The following information was presented
in this chapter:
The 13 Colonies were dominated
by the British through trade
laws and revenue-generating
laws. These laws were meant to increase the amount of money the
British could extract from the colonies. The British had economic
problems. The British needed this money because of their colonial
expansion and wars over land
claims. This left them short of money to operate their government.
These laws affected the 13
colonies in many negative ways, including disrupting
their economies. As the situation escalated,
it caused them to rebel, and
the British reacted by increasing the harshness
of their laws to prevent the 13 colonies from going around the laws.
The Revolutionary War was started by an escalation of events:
The Trade Laws set by Britain curtailed
profits, sales of natural
resources, and increased the price of goods for the 13 colonies.
The French and Indian War, and Pontiac's War were battles over
land claims. The British finally
won because of advantages in capability and leadership but ended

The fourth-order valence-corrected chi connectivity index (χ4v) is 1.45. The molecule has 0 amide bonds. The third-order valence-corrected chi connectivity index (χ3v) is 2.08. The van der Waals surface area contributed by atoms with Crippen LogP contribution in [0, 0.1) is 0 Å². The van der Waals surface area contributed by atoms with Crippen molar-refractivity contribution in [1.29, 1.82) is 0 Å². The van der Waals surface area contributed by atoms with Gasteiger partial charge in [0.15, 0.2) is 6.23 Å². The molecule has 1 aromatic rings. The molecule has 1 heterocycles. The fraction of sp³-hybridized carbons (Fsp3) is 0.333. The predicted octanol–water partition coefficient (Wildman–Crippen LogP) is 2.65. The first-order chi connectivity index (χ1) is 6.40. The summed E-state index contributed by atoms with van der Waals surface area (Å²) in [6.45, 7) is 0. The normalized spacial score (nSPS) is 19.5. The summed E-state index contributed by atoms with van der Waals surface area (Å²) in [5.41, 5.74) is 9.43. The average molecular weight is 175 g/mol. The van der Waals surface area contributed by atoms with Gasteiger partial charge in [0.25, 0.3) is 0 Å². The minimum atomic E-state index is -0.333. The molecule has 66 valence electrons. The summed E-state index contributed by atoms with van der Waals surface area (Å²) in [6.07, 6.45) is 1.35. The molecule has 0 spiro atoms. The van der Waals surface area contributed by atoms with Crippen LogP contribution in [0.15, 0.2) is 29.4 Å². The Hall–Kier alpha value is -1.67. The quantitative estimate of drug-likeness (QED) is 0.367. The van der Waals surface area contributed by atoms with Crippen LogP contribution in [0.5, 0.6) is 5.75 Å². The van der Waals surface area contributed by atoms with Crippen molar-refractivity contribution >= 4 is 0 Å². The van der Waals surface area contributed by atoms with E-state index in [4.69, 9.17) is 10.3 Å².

up in debt.
Revenue-generating laws were imposed
on the colonies by Britain to pay for their expenses.
The colonists rebeled against the tax laws by smuggling,
boycotts, and organizing
groups of resistance.
Conflict was further sparked
by violence and destruction of property.
New laws meant to punish the colonists were enacted.
These hurt the colonies by further limiting the colonies' trade
Colonial radical leaders
emerged, and united the people
to overthrow the British
domination of their economy.
Britain was declared by the
13 colonies, and the colonists were willing to fight to establish
Important dates to remember: